During the 1996 municipal elections, some Brazilian cities made their voting population cast their vote differently from how they had been traditionally voting in the country. Instead of the old ballot paper used for decades, the voters of these cities were summoned to try the electronic voting machine similar to a banking terminal, which required you to enter a sequence of numbers in order for your vote be considered in the count. Four years later, the electronic voting machine was extended nationwide. In 2000, Brazil held the first election in the world in which all voters used the electronic voting machine.
The electronic voting machine brought two important changes to the Brazilian representative system. The first was the end of corruptive acts that happened during the voting process. In the previous voting model, vote tampering would occur the moment a vote was cast. Voters would fill out the ballot papers in the place of others, especially during the time of the election count, when the votes and reports with the tally results would be altered in order to favor certain candidates. With the end of the ballot paper and manual verification, fraud during the voting process was terminated. Obviously, this does not mean that fraud does not happen "before voters arrive at the ballot box." Even today, denunciations of vote pairing are common in the outskirts of big cities and small towns.
Another decisive change promoted by the electronic ballot was the reduction of invalid votes, particularly in elections for the legislature. Unlike other democracies, such as India and South Africa, Brazil never bothered to create a ballot that was friendly for voters with low education skills. In a country with a high number of voters with low literacy skills, having to write the name of the candidate was a decisive factor behind the high rates of annulled votes, since ballot papers were constantly filled out inaccurately. In the early 1990s the rate of invalid votes for the Chamber of Deputies in Brazil was amongst the highest in the world. The electronic voting machines changed this scenario, and were now able to consider votes of millions of previously uncounted voters.
The objective of this paper is to analyze the effects of the electronic voting machine in the reduction of invalid votes in Brazil. To do this, it compares the results of three elections. The 1994 elections, the last in which all voters cast votes using ballot paper; the 1998 elections, when some voters voted using the electronic voting machine and others used the ballot paper; and the 2002 elections, the first in which all voters cast their votes using the electronic voting machine to elect national office positions.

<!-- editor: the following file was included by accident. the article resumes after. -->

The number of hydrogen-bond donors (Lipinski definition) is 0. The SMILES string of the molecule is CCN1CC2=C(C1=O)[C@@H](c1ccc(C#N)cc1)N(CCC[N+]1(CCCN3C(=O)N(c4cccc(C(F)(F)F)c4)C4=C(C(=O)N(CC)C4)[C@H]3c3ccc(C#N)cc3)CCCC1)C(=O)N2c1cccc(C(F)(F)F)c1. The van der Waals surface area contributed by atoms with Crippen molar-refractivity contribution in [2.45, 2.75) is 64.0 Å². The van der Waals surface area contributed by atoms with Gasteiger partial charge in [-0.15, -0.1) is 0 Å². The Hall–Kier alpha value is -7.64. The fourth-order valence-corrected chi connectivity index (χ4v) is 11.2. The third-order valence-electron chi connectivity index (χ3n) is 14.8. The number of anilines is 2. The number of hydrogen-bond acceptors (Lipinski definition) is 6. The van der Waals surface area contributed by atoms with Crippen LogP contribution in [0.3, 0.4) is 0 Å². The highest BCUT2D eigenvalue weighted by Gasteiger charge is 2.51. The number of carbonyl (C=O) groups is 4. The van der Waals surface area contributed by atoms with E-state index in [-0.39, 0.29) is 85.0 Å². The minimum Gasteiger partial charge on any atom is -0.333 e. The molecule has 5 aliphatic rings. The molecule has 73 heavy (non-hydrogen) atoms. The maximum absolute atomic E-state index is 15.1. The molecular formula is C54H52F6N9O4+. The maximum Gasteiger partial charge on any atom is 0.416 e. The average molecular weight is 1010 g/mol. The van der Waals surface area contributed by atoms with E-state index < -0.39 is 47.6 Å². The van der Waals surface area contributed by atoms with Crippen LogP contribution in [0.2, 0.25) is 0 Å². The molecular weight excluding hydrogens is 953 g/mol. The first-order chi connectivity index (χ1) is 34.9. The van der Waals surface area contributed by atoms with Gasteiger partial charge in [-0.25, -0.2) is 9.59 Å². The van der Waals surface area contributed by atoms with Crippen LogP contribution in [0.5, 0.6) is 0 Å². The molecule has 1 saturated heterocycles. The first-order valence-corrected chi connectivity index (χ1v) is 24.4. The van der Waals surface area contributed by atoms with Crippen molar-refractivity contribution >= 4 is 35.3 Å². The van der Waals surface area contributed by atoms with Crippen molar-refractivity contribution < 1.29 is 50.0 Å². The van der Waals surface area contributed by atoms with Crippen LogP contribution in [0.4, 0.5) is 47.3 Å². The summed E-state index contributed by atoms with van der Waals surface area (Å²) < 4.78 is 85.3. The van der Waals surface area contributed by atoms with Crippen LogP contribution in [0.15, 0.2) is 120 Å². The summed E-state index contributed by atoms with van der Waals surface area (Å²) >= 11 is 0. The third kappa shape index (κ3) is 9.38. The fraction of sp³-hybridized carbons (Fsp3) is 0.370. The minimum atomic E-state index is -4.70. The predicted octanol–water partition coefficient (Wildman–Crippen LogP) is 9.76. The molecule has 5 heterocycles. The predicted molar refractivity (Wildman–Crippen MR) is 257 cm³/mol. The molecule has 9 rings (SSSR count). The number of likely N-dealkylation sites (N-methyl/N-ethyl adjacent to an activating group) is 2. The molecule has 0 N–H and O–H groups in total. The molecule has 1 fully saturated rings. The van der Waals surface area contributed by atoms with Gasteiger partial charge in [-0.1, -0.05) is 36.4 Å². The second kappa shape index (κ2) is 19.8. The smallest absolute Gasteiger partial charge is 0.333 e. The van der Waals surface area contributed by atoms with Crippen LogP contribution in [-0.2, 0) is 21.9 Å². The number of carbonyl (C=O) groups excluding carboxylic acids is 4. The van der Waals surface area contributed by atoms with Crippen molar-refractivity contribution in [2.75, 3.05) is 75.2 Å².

To get an idea of the volume of voters who now have their preference counted, there is a simple exercise worth doing. Imagine that in the 2002 elections, the percentage of invalid votes for Federal Deputy was 42%, the same as the 1994 race, the last election in which voters voted exclusively on the ballot paper. That would mean 39.8 million invalid votes. In fact, there were 7.2 million. Meaning there was a difference of 32.6 million votes. This is an impressive figure when compared to the electorate of other democracies. As a parameter, in the 2010 election in the UK, 30 million voters turned up to vote.
The introduction of electronic voting was a fundamental step in the improvement of electoral institutions in Brazil. In general, we can say that it had an effect on the vote of the country's lower income voters. Firstly, by eliminating electoral fraud still happening in the poorest areas of large cities and small towns, the new model of voting began to register votes in a more effective way. Secondly, by facilitating the voting process for voters with low education skills, the electronic voting machine has drastically reduced the number of invalid votes, permitting that millions of voters be incorporated into the political process.
The option of using a numeric keypad and the assurance that the photo of the candidate chosen by voters would appear on the screen so that the number of their candidate is entered are two fundamental characteristics that facilitated the vote of voters with low education or illiterate.
The simplicity of the electronic voting machine, its security (which is perfected with every election) and the speed of calculation make the voting model created during the late 1990s in Brazil an important contribution towards the improvement of democracy in the country. In the nineteenth century, Australia invented the secret ballot and the official ballot, which were key to making the most legitimate and fair elections in the next century. Brazilian electronic voting machines can easily be an option for new democracies; which still face the challenges of having large numbers of illiterate voters and are still struggling with high numbers of electoral fraud.